Furloughed Staff Claim Sports Direct is Still Trying to Make Them Come to Work

By Tom Pritchard on at

Sports Direct has never come across as a very popular company, nor does its owner Mike Ashley come across as a well-liked human being, but it seems the pandemic is really doing a lot to tarnish that reputation even further. Because upper management apparently can't stop being a bunch of nobs to their staff amidst the worst health crisis for decades. The latest bit of bad news to come out is that claims are being made that Sports Direct is trying to make furloughed staff come into work, in defiance of the rules of the furlough scheme that say that's not allowed.

For those that have forgotten, Sports Direct came under fire for insisting that its staff were essential workers, and for telling in-store staff to come to work when they were all closed - and without any PPE equipment to boot. And now managers say they're being asked to volunteer to go to work once a week, despite being on furlough. All so they could pack up stock that was to be returned to warehouses and sold online - the only part of the business that is still open and (presumably) earning the company money.

Two managers are telling the Guardian that they're specifically told not to clock in, claiming it's supposed to be done in secret, which suggests the company knows exactly what they're doing. For those that don't know, the government's furlough scheme covers 80 per cent of staff pay, but a stipulation is that staff can't do any work. If the claims are true, then someone high up at Sports Direct is probably trying to get some free labour thanks to the government footing the bill.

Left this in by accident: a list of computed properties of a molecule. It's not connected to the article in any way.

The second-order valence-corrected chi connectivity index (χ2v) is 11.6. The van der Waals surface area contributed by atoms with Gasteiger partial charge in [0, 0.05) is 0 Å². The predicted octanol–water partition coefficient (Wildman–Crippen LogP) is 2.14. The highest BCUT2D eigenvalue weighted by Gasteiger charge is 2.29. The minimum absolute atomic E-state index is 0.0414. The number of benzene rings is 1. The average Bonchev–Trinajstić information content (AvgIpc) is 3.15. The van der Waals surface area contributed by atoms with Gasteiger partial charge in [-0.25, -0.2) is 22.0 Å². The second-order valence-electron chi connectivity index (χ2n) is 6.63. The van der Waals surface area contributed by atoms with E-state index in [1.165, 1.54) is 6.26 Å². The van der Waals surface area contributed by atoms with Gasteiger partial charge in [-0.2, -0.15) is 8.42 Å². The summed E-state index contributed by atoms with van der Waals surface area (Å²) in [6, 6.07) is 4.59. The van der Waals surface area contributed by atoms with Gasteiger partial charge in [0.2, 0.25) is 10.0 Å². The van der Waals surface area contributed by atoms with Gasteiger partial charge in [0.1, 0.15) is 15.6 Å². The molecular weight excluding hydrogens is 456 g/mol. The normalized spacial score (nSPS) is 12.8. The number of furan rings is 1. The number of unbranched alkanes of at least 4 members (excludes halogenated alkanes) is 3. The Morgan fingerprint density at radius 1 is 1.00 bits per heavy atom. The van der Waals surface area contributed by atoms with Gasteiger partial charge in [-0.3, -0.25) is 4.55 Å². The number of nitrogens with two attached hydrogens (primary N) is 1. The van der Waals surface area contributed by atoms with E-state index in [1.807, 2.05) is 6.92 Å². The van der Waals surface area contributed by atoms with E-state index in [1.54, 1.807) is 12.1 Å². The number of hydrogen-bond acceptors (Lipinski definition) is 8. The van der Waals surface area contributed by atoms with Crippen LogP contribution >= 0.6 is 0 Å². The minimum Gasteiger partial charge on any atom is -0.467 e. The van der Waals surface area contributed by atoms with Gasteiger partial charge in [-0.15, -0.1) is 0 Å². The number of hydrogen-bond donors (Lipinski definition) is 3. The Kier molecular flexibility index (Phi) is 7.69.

This isn't the only thing Sports Direct is up to right now, either. The Guardian is also reporting that the Frasers Group (which operates Sports Direct, House of Fraser, and others) had told staff it was going to reopen full time on Monday - but those staff would only receive 90 per cent of their usual pay. Again all to return stock to warehouses.

That's slightly better than trying to use public money while staff are in work, but the pay cut is really not on. More so when the government still hasn't pulled us out of lockdown, and there's still a significant risk of coronavirus transmission. Apparently the company has cancelled those plans after a Guardian report, but the same isn't true about asking furloughed staff to come to work. Probably on't take long for the company to panic and backtrack, as it has been doing since this fiasco began.

I have emailed Sports Direct asking for comment, and will update this if I hear back. [The Guardian]